The article “Praying with Those Who Might Forget: Pastoral Considerations with Memo Impairment,” by Ericka L. Sanborne in Journal of Pastoral Care Counsel, vol. 62, no. 3 (Fall 2008):207-17 reverberated for me.
Mom is 2nd from the right
You see my mother is in mid-stage elderly dementia. For me, it has been a long painful journey that began in 2004.Today in 2011 my struggle continues. At the same time, I am grateful my mother is still with me.
In the article, Sanborne notes that ritual is a good way at helping a dementia or Alzheimer’s patient sustain their spiritual life. She says, “Because ritual is communication it could definitely be integrated into or even used wholly as prayer, meeting the needs of someone who might forget by involving more parts of the person’s being than just the thinking aspects. After all, we don’t ‘think’ God nearly as much as we feel, experience, work for, and find hope with God.” (14)
After reading this passage, I suddenly remembered how my own mother went into auto-pilot during a ritual. My mother, father, brother, a friend, and I were at the service that was part of graduation activities for my M.Div. During the service, several people were standing at stations in the sanctuary for communion. I took for granted that my mother would stay seated and not step forward, particularly since she came from traditions where the juice/blood and bread/body were passed along the pews where congregants were seated. Well, I was wrong. Mom often moved suddenly and swiftly. We were all paralyzed because we did not know if she was headed towards something or someone. In this large gathering, we had no idea if she was headed to the door or elsewhere. I was the first to jump up but looked down realizing she went to a station to take her communion. She found her way back to her seat on her own. I was grateful that my mother was still connected to God through the ritual of communion imprinted on her from childhood, even in the midst of ever-increasing suffering memory loss.
That was a beautiful day I will hold onto . . .
Photo by Dianne Glave
Ending. My friend said, “In your meditation you shared about the overpowering winds and water of a terrible storm because you are feeling overwhelmed. Did you know there was a connection between choosing natural disaster for group meditation and your emotional state?” I thought for a moment and responded, “Yes, you are right.” Lately, I have been feeling buffeted. Serving as a chaplain in a residency program has been challenging beyond anything I had imagined or expected.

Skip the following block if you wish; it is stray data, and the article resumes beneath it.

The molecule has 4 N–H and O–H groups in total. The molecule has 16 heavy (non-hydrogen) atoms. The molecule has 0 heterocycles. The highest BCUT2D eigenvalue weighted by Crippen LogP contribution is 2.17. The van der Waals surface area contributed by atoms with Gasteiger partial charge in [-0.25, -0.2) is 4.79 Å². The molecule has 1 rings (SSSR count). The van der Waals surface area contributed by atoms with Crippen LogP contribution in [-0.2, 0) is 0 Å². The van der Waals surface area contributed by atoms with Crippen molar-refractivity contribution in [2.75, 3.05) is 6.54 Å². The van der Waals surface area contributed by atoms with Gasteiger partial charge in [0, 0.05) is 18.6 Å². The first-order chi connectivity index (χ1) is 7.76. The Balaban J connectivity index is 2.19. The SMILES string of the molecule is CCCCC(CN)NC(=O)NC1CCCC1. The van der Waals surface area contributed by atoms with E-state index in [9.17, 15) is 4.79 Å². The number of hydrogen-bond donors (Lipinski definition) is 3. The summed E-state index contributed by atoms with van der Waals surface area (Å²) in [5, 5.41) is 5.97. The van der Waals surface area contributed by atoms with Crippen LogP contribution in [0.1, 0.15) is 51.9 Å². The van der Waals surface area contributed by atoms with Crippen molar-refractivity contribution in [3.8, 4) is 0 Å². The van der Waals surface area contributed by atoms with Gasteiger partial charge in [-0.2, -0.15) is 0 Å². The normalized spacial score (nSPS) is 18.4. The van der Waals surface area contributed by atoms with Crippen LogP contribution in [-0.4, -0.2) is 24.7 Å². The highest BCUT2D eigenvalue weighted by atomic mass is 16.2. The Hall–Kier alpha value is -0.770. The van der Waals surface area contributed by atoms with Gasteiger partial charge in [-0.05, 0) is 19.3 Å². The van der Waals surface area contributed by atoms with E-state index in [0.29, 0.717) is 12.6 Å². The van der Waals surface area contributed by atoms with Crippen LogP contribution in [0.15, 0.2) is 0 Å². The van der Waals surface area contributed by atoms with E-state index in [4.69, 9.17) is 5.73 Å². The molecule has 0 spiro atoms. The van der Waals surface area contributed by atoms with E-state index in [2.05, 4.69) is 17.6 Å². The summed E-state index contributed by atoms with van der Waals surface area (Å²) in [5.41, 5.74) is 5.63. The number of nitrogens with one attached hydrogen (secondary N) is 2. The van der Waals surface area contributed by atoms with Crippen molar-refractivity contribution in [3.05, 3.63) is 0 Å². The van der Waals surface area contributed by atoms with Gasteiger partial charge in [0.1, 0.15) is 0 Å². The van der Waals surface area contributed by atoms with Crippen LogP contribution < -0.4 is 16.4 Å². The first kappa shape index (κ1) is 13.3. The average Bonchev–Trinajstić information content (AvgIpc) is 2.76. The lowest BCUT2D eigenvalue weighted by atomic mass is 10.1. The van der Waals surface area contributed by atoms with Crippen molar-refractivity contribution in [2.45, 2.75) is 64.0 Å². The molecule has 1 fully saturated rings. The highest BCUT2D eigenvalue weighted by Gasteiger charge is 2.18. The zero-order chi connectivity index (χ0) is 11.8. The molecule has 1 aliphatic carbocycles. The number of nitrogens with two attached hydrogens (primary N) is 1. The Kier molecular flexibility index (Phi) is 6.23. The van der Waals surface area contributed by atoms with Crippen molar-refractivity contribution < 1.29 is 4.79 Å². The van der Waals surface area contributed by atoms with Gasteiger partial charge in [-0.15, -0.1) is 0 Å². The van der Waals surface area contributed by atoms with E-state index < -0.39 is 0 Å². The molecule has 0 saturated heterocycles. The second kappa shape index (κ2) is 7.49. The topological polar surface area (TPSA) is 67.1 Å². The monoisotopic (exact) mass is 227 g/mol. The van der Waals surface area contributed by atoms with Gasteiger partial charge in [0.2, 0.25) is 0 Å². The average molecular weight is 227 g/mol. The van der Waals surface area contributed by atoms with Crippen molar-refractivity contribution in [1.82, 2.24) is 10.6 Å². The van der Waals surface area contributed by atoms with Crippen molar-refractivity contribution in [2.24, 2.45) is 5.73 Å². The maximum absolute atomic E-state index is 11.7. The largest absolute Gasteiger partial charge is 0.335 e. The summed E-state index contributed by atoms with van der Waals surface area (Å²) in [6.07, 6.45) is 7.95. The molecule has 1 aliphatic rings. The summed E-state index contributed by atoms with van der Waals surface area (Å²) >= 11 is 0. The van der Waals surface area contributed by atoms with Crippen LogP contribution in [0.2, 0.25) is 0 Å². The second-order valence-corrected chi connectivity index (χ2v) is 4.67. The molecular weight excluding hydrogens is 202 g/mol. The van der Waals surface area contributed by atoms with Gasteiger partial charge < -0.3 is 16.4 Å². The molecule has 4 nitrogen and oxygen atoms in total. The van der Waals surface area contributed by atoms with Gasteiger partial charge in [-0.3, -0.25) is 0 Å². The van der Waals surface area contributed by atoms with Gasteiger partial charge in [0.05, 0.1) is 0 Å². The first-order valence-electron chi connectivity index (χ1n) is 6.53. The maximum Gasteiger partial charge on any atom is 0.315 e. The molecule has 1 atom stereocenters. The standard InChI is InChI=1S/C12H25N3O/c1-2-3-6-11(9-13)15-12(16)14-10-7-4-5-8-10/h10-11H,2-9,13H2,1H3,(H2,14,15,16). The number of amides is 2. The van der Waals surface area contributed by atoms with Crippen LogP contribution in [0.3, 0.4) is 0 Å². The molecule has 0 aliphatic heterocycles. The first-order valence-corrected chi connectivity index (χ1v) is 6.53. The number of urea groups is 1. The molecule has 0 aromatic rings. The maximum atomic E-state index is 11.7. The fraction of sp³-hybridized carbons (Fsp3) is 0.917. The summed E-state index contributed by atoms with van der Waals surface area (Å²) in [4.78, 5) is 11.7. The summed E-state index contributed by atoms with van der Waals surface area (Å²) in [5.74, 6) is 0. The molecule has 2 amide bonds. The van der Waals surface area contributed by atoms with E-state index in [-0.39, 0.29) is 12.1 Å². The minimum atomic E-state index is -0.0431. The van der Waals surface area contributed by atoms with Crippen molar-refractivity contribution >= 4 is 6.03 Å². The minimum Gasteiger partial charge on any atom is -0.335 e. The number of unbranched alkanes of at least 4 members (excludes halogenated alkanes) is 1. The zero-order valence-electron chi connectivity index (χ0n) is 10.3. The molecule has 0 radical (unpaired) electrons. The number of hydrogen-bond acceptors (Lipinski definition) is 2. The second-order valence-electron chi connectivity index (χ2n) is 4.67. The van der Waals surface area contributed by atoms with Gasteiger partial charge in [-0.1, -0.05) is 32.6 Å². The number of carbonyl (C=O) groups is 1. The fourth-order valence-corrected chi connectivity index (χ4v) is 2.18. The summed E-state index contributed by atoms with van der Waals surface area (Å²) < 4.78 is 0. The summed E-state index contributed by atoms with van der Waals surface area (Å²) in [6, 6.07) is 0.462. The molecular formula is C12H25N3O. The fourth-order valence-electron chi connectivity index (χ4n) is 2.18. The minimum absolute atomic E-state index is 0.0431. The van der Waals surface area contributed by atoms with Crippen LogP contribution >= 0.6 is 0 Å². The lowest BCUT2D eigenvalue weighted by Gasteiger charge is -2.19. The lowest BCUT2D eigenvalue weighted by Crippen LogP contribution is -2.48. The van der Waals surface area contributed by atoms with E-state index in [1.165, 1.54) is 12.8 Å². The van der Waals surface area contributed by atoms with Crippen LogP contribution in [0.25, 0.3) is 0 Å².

Beginning. In the theophany, God manifests in a physical form for people say in the rumbling of a mountain or burning of a bush. The Bible is filled with these and other examples of theophany including Moses meeting God on Mt. Sinai in Exodus 19 (NRSV):
16 On the morning of the third day there was thunder and lightning, with a thick cloud over the mountain, and a very loud trumpet blast. Everyone in the camp trembled. 17 Then Moses led the people out of the camp to meet with God, and they stood at the foot of the mountain. 18 Mount Sinai was covered with smoke, because the LORD descended on it in fire. The smoke billowed up from it like smoke from a furnace, the whole mountain trembled violently, 19 and the sound of the trumpet grew louder and louder. Then Moses spoke and the voice of God answered him. 20 The LORD descended to the top of Mount Sinai and called Moses to the top of the mountain. So Moses went up 21 and the LORD said to him, “Go down and warn the people so they do not force their way through to see the LORD and many of them perish. 22 Even the priests, who approach the LORD, must consecrate themselves, or the LORD will break out against them.” 23 Moses said to the LORD, “The people cannot come up Mount Sinai, because you yourself warned us, ‘Put limits around the mountain and set it apart as holy.’ ” 24 The LORD replied, “Go down and bring Aaron up with you. But the priests and the people must not force their way through to come up to the LORD, or he will break out against them.” 25 So Moses went down to the people and told them.
Considering the theophany, God can be the frightening rumbling and shaking much like what Moses experienced on Mt. Sinai. God is also in relationship much like what we see in the passage in the Exodus.
Middle. In my meditation, I thought about the terrible natural disasters that have devastated the landscape and people’s lives over the last several years: Hurricane Katrina, the tsunami Japan, and the Joplin, Missouri tornadoes to name just a few. There is the rough and tumble of that rumbling in the mountain that is God like these disasters. Yet there is also relationship with God and other people. Consider Kirk Franklin’s “Are You Listening?”, a song in solidarity with the victims of the devastating earthquake in Haiti:
Ending. Life often feels like the theophany as metaphor: the fearsomeness of God’s rumbling–life is scary and the comfort of God on the mountain–God is relational.